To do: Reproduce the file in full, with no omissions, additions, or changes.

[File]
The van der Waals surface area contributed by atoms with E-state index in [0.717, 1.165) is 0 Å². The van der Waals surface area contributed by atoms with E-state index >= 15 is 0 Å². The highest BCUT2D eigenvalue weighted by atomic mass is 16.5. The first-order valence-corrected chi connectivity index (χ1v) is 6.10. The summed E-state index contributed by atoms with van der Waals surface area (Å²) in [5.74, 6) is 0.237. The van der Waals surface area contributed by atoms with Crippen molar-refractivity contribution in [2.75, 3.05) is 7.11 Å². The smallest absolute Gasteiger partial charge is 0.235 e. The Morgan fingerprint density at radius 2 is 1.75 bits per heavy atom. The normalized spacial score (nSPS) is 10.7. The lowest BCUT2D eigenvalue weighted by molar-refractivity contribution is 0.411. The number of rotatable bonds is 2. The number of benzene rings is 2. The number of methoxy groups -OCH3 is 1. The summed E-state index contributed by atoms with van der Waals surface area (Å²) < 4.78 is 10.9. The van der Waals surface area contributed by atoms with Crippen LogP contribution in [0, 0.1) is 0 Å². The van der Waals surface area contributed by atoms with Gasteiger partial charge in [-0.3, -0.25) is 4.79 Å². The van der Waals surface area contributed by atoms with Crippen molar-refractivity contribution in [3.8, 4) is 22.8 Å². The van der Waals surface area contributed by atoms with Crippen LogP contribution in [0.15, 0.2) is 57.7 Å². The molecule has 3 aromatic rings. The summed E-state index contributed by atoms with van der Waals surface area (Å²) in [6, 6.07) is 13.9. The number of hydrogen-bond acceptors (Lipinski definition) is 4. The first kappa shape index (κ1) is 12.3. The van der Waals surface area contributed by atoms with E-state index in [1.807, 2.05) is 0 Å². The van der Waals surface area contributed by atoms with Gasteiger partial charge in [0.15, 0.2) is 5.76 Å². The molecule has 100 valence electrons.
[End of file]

The van der Waals surface area contributed by atoms with E-state index in [0.717, 1.165) is 0 Å². The van der Waals surface area contributed by atoms with E-state index >= 15 is 0 Å². The highest BCUT2D eigenvalue weighted by atomic mass is 16.5. The first-order valence-corrected chi connectivity index (χ1v) is 6.10. The summed E-state index contributed by atoms with van der Waals surface area (Å²) in [5.74, 6) is 0.237. The van der Waals surface area contributed by atoms with Crippen molar-refractivity contribution in [2.75, 3.05) is 7.11 Å². The smallest absolute Gasteiger partial charge is 0.235 e. The Morgan fingerprint density at radius 2 is 1.75 bits per heavy atom. The normalized spacial score (nSPS) is 10.7. The lowest BCUT2D eigenvalue weighted by molar-refractivity contribution is 0.411. The number of rotatable bonds is 2. The number of benzene rings is 2. The number of methoxy groups -OCH3 is 1. The summed E-state index contributed by atoms with van der Waals surface area (Å²) < 4.78 is 10.9. The van der Waals surface area contributed by atoms with Crippen LogP contribution in [0, 0.1) is 0 Å². The van der Waals surface area contributed by atoms with Gasteiger partial charge in [-0.3, -0.25) is 4.79 Å². The van der Waals surface area contributed by atoms with Crippen molar-refractivity contribution in [3.8, 4) is 22.8 Å². The van der Waals surface area contributed by atoms with Crippen LogP contribution in [0.15, 0.2) is 57.7 Å². The molecule has 3 aromatic rings. The summed E-state index contributed by atoms with van der Waals surface area (Å²) in [6, 6.07) is 13.9. The number of hydrogen-bond acceptors (Lipinski definition) is 4. The first kappa shape index (κ1) is 12.3. The van der Waals surface area contributed by atoms with E-state index in [1.807, 2.05) is 0 Å². The van der Waals surface area contributed by atoms with Gasteiger partial charge in [0.15, 0.2) is 5.76 Å². The molecule has 100 valence electrons.